AND yet we realised:
Hatred, even of meanness Contorts the features.
Anger, even against injustice Makes the voice hoarse.
O, We who wanted to prepare
The ground for friendship Could not ourselves be friendly.

– Bertolt Brecht, To Those Born Later”

THESE lines have been running through my head, since the First Minister gravely announced her timetable for a second independence referendum. How can this binary, fundamental, what-kind-of-society-are-we choice become a “friendly” process, this time round?

“What, even friendlier than the last time?” is a response I’d expect to hear from many self-identified “Yessers”. To be clear, I don’t think they’re wrong – as far as it goes.

Take the tea-and-bakery-driven Yes groups spontaneously arising across the country. Or the teeming cultural fronts built by National Collective and others. Or the peaceful and diverse mass rallies with their multinational flags aloft. It was easy to stand inside this Yes movement and feel that you were attracting people to a positive, progressive vision.

So strong was that collective glow that it survived being defeated in the referendum, transferring its energies to the SNP and the Greens, manifested in election votes and members. It’s that transfer which will enable a party-political majority in Holyrood to vote next week for the right to hold another national referendum, thus pushing us all into constitutional deep waters more familiar to early 20th century Ireland, or current Catalonia.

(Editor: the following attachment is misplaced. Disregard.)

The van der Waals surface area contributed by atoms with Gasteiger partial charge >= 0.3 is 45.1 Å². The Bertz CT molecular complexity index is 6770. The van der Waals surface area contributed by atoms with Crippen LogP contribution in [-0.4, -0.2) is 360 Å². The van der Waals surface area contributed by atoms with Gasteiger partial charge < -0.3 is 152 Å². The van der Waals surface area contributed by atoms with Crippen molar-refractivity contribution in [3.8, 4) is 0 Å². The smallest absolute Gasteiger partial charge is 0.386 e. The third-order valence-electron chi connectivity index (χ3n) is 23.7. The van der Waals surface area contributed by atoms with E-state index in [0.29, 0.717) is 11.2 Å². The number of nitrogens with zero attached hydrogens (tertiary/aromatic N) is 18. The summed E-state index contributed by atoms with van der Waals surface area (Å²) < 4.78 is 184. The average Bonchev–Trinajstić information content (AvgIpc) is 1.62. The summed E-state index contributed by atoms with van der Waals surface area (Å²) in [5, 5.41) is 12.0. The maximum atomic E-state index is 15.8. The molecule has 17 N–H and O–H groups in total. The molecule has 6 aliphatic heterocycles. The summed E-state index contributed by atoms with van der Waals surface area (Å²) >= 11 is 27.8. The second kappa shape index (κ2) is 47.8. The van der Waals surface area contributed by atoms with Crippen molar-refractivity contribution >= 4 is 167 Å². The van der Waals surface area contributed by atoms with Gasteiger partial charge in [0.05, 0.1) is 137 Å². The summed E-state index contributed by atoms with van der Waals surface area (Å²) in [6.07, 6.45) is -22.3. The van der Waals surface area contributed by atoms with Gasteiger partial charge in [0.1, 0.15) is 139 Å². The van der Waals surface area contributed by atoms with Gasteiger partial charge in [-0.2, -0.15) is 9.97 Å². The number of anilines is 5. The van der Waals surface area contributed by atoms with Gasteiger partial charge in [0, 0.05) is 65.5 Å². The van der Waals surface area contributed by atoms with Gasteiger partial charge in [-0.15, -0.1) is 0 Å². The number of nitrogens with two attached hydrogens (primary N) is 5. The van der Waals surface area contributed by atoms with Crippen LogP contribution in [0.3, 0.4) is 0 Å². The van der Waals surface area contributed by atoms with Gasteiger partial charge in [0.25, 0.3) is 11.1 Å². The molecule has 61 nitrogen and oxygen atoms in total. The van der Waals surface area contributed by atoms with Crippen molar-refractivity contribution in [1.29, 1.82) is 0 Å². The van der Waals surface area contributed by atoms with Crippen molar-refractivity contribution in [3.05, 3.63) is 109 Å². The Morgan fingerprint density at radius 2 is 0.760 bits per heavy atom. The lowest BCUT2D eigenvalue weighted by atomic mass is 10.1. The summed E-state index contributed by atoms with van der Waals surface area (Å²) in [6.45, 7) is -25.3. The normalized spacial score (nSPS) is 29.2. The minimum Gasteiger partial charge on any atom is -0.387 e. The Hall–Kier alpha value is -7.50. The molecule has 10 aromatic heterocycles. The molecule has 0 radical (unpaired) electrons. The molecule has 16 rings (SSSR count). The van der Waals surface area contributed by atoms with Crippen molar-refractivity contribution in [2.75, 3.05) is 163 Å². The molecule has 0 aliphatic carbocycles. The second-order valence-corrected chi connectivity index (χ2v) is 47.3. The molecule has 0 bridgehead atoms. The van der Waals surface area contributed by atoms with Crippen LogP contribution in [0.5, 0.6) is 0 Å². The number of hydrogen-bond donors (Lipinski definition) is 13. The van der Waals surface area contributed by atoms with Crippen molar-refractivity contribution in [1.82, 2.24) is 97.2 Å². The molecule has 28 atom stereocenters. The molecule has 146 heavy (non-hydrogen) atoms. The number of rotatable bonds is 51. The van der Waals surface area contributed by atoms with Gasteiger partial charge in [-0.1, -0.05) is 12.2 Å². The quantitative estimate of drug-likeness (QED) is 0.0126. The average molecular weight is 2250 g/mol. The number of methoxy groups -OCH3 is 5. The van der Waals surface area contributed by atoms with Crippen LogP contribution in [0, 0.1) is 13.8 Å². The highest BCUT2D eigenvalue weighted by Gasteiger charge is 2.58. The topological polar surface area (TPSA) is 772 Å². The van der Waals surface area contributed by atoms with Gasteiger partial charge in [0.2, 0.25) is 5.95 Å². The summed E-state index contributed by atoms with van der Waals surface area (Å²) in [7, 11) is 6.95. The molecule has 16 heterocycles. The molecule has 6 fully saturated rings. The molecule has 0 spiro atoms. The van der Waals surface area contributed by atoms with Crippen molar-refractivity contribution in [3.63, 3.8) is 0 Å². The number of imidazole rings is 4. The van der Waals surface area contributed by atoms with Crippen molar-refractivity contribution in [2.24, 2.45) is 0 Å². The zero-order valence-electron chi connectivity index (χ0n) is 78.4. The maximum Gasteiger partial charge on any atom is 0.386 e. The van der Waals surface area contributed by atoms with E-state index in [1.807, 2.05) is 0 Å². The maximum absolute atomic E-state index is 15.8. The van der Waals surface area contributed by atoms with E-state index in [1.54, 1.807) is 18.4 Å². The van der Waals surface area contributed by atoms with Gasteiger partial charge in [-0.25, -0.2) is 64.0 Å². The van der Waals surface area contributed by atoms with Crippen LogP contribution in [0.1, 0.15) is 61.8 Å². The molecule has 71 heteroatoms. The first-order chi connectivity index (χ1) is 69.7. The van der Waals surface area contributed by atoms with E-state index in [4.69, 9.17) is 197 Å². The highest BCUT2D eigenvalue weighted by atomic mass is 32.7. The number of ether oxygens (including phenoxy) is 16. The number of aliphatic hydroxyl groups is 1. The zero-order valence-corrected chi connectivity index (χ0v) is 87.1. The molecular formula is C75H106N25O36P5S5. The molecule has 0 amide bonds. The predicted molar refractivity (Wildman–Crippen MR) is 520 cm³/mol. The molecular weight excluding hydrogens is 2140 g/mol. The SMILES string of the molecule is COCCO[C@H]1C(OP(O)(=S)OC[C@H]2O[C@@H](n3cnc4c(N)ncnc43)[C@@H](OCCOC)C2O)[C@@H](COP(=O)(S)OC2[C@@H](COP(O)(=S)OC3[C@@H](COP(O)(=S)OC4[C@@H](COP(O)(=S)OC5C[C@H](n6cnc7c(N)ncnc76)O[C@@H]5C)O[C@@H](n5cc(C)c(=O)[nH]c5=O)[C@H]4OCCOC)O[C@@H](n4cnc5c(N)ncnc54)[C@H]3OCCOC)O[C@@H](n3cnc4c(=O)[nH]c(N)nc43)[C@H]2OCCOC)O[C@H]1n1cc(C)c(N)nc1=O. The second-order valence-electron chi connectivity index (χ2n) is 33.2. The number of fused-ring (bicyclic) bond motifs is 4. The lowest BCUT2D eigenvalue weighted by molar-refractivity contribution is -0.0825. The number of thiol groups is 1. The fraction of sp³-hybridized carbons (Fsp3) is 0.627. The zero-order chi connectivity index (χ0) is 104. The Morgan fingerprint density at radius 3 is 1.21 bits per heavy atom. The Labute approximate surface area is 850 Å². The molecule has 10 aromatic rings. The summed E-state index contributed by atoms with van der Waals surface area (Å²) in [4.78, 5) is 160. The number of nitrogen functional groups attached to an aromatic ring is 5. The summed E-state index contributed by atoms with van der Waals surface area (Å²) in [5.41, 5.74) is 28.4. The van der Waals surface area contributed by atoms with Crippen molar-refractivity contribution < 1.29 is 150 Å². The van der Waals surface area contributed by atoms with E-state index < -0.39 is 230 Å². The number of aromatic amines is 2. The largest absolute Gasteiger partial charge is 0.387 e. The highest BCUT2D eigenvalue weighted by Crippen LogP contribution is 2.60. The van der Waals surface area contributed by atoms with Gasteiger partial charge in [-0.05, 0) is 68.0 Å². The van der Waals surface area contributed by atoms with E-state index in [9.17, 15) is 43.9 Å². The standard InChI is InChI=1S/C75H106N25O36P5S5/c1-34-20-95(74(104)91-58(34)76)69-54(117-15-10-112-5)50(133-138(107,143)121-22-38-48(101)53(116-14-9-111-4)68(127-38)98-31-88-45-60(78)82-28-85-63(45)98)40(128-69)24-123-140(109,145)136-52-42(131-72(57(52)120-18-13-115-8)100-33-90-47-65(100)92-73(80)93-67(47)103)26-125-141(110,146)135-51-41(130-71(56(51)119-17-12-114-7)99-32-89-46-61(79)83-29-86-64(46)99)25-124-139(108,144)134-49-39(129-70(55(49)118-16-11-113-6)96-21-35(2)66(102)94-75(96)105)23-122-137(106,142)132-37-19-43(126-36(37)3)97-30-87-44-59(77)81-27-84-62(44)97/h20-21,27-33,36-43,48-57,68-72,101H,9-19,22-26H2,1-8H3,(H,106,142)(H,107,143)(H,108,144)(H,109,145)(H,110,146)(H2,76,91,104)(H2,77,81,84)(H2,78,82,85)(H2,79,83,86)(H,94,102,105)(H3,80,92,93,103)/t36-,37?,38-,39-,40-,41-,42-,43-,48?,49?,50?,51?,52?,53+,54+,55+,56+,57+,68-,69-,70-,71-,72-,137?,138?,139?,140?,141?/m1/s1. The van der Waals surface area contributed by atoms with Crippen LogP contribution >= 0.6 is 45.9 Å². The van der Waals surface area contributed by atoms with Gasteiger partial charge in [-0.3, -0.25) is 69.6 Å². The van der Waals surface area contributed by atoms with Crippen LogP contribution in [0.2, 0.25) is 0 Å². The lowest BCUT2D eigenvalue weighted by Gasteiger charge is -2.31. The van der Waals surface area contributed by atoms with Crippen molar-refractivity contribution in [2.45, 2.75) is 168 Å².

Yet outside of ourselves online, and in the streets? How did our collective Yes-stasy impact on those yet to be convinced? Well, clearly not enough to amass a majority. Part of their “No” resided in not being convinced (admittedly under the barrage of establishment media) of the case on currency, pensions and overall economic stability. All of these policies – and more – are currently under extensive redesign.

But I have come to understand that another part of the 2014 No vote was a recoil from the Yes movement’s confidence and coherence. That is, the very thing which has sustained political dynamism in Scotland, right up until this moment.

The Yes constituency is (if polls are to be believed) stubbornly stuck at just under half the population. And no matter what calamities may befall us from the Westminster government – a 2015 General Election Tory victory, where SNP leading figures were demonised on billboards; or a 2016 Brexit soaked in xenophobia and chaos, where Scotland’s pro-EU vote counts for nothing – the No majority has barely moved. The parties of the established order, entirely uninhibited in their targeting of primal emotions, are trying to spin a second indy referendum as “yet more divisiveness we don’t need”.

At one level this is what Naomi Klein calls the “shock doctrine”. We’ll create such chaos that you’ll respond to any calls for stability, even if they’re coming from those who caused the chaos in the first place. Cynical power elites have done this kind of stuff since the age of Machiavelli.

Yet, at another level, they are trying to tap into a modern ennui, even a nihilism, about representative politics in Scotland. “They’re all as bad as each other! Just get them off my back.” This has to be an element in the 38 per cent who voted Leave in Scotland (aiming their ire at Eurocrats); the few hundred thousand who amassed a vote for Ukip in the Euro elections; and most obviously in the baffling transfer of Labour to Tory votes in the 2016 Holyrood elections.

What most irritates these sullen minorities about an indy politics is not so much that it makes them feel divided against their fellow Scots, but that it opens up a painful divide inside themselves. That is, between where they are enmired in their daily lives, and the urgent calls to active citizenship so beloved of Yes-heads. Their story might be: “I’m debt-laden, over-worked, care-burdened, competitive with others, anxious about my status – my life is demanding enough. You want me to consider the niceties of Efta membership versus the full acquis communautaire of the EU too?”